The company was founded by Michael Ambrose, President — and fabricator — and Aurora Ambrose, Secretary/Treasurer, who is in charge of Client Services. Together, they produce four to five kitchens a month — with one to two vanity projects in between.
“We are literally a mom-and-pop shop,” said Aurora Ambrose. “Michael takes on all the templating, fabrication and installations and works out the bids. I do all of the office work and scheduling and will help customers pick out slabs. I also write up all the bids and contracts.”
According to Ambrose, Michael first got his feet wet in the industry in 1997, when he started working at a fabrication shop in the Portland area. “He started out as a foyer and then moved over into running the Pro-Edge and saw,” she said. “He then moved to the installation crew.
“Over a course of nine years, Michael worked at a couple of shops,” Ambrose went on to say. “He worked in all areas, and eventually, he was a production lead and then ran a shop for someone. We got licensed while he was running another shop. We were waiting for the right time to transition.”
Ambrose explained that they were licensed in December of 2003 and opened de la tierra as a sole proprietorship in July of 2004. “We didn’t know if we could sustain ourselves,” she said. “I was working full time as a Project Manager in the marketing department of a staffing company.”
To the couple’s relief, de la tierra became a successful operation. And in January of 2006, the company, whose name literally means “of the earth,” became incorporated.
“We fabricate and install natural stone slabs, recycled glass slabs and earth-friendly solid surfaces,” said Ambrose. In addition to natural stone, included in the company’s product offerings are Chroma, Silestone, Eco by Cosentino, IceStone and GleenGlass.
Material is processed in de la tierra’s 1,800-square-foot fabrication facility, which is equipped with a Te.Co machine bridge saw with a hydraulic tilt table, a 2005 Pro-Edge® III automatic shaping and edging machine from Park Industries of St. Cloud, MN, a Spanco overhead bridge crane and a Manzelli vacuum lifter from GranQuartz of Tucker, GA. “The Pro-Edge III was purchased and operational in April of last year,” explained Ambrose. “We were fortunate enough to find a used one locally, in great condition and with very few hours of use.”
The shop is in operation for one shift Monday through Friday, and on Saturdays, if necessary. “Michael performs all on-site and in-shop fabrication functions — templating, fabrication and installation,” said Ambrose. “Our work is primarily focused on residential remodels — with a few new custom-home and small commercial projects each year. We only fabricate slabs, but have great tile-setter resources for our customers.”
For templating, de la tierra uses 3- x 1/8-inch-thick strips of luan door skin plywood to make physical templates for each surface of a given project. “We use a staffing company to source helpers for us the days we install,” explained Ambrose. “The staffing company has done a great job in creating a pool of employees that we call on regularly and have become familiar with the installation process. Before leaving for a jobsite installation, Michael has a safety meeting to review material handling, what the job will entail and emphasizes the importance of not rushing.”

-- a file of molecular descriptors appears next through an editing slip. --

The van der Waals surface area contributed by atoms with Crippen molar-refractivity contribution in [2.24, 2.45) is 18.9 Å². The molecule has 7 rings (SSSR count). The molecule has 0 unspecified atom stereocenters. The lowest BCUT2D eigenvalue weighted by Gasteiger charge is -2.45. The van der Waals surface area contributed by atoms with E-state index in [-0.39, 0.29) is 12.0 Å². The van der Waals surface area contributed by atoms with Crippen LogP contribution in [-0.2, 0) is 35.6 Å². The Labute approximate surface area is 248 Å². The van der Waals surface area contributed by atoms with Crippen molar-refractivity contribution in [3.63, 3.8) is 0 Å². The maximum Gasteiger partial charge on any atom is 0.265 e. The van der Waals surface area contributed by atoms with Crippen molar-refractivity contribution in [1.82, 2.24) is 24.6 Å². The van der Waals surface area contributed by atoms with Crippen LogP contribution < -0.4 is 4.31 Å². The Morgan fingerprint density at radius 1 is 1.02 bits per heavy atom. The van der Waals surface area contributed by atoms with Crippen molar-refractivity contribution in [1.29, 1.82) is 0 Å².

Recently, de la tierra completed the second phase of slab stonework as part of a large remodeling project in an historic Northeast Portland neighborhood. “Our scope of work included two single-piece fireplace surrounds; a master bath vanity; a shower bench, curb and shampoo niche ledge; an entry threshold; and kitchen perimeter and island countertops,” said Ambrose.
Remaining true to the craft
According to Ambrose, it is important that de la tierra remains true to the craft of stone fabrication. “General contractors are always asking when we are going to get more employees,” she said. “We only focus on one job at a time, and maybe get a small vanity in [also]. We don’t want to double up on a job.
“We do want to add employees to accommodate repeat customers, but we still want to be an artisan shop,” Ambrose went on to explain. “We want to remain in complete control of the quality-control process. People ask if we are getting a CNC machine. Unless people put a hand to it, the finish isn’t the same. A lot of homeowners won’t know the difference unless they have something to compare it to, but we know.
“It’s hard to convey the value of having an artisan shop,” Ambrose went on to say. “When we tell someone it will take six to eight weeks out, particularly a homeowner, they don’t necessarily want to wait. We try to explain the value. If they can wait, they will get a much nicer finished product.”
|de la tierra, inc.|
Type of work: primarily residential remodels as well as some new home construction and small commercial projects
Machinery: Te.Co machine bridge saw with a hydraulic tilt table, a 2005 Pro-Edge® III automatic shaping and edging machine from Park Industries of St. Cloud, MN, a Spanco overhead bridge crane and a Manzelli vacuum lifter from GranQuartz of Tucker, GA
Number of employees: 2
Production rate: four to five kitchens a month — with one to two vanity projects in between